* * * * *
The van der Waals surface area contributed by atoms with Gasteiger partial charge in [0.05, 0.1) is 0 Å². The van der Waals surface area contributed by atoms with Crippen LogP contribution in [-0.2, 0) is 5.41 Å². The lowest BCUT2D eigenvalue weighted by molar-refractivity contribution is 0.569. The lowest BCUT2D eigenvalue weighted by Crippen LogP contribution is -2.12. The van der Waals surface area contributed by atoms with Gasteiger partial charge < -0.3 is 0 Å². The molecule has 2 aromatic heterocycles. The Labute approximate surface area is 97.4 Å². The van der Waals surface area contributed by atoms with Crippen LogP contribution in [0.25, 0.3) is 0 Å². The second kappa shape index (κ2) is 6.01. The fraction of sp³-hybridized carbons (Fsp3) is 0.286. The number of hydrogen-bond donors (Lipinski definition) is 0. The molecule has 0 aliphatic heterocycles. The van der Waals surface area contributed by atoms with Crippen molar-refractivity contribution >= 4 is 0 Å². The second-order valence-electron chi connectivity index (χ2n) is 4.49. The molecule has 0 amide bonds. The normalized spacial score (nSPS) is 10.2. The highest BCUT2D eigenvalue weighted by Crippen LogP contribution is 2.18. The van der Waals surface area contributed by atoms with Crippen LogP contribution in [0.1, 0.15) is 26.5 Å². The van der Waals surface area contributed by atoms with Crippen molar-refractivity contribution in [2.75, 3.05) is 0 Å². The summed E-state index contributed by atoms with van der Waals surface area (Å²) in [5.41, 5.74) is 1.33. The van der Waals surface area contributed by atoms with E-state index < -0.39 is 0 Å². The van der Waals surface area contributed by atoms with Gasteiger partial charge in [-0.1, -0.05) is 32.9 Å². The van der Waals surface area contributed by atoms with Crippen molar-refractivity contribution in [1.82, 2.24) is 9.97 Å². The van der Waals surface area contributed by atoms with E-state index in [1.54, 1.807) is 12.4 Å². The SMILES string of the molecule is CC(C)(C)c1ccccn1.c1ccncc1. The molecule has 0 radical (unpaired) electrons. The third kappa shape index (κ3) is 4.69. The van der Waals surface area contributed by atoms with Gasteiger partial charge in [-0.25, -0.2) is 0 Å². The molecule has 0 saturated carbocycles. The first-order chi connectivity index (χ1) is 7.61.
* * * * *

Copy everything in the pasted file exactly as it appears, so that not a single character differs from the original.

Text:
The van der Waals surface area contributed by atoms with Gasteiger partial charge in [0.05, 0.1) is 0 Å². The van der Waals surface area contributed by atoms with Crippen LogP contribution in [-0.2, 0) is 5.41 Å². The lowest BCUT2D eigenvalue weighted by molar-refractivity contribution is 0.569. The lowest BCUT2D eigenvalue weighted by Crippen LogP contribution is -2.12. The van der Waals surface area contributed by atoms with Gasteiger partial charge < -0.3 is 0 Å². The molecule has 2 aromatic heterocycles. The Labute approximate surface area is 97.4 Å². The van der Waals surface area contributed by atoms with Crippen LogP contribution in [0.25, 0.3) is 0 Å². The second kappa shape index (κ2) is 6.01. The fraction of sp³-hybridized carbons (Fsp3) is 0.286. The number of hydrogen-bond donors (Lipinski definition) is 0. The molecule has 0 aliphatic heterocycles. The van der Waals surface area contributed by atoms with Crippen molar-refractivity contribution >= 4 is 0 Å². The second-order valence-electron chi connectivity index (χ2n) is 4.49. The molecule has 0 amide bonds. The normalized spacial score (nSPS) is 10.2. The highest BCUT2D eigenvalue weighted by Crippen LogP contribution is 2.18. The van der Waals surface area contributed by atoms with Crippen LogP contribution in [0.1, 0.15) is 26.5 Å². The van der Waals surface area contributed by atoms with Crippen molar-refractivity contribution in [2.75, 3.05) is 0 Å². The summed E-state index contributed by atoms with van der Waals surface area (Å²) in [5.41, 5.74) is 1.33. The van der Waals surface area contributed by atoms with E-state index < -0.39 is 0 Å². The van der Waals surface area contributed by atoms with Gasteiger partial charge in [-0.1, -0.05) is 32.9 Å². The van der Waals surface area contributed by atoms with Crippen molar-refractivity contribution in [1.82, 2.24) is 9.97 Å². The van der Waals surface area contributed by atoms with E-state index in [1.54, 1.807) is 12.4 Å². The SMILES string of the molecule is CC(C)(C)c1ccccn1.c1ccncc1. The molecule has 0 radical (unpaired) electrons. The third kappa shape index (κ3) is 4.69. The van der Waals surface area contributed by atoms with Gasteiger partial charge in [-0.25, -0.2) is 0 Å². The molecule has 0 saturated carbocycles. The first-order chi connectivity index (χ1) is 7.61.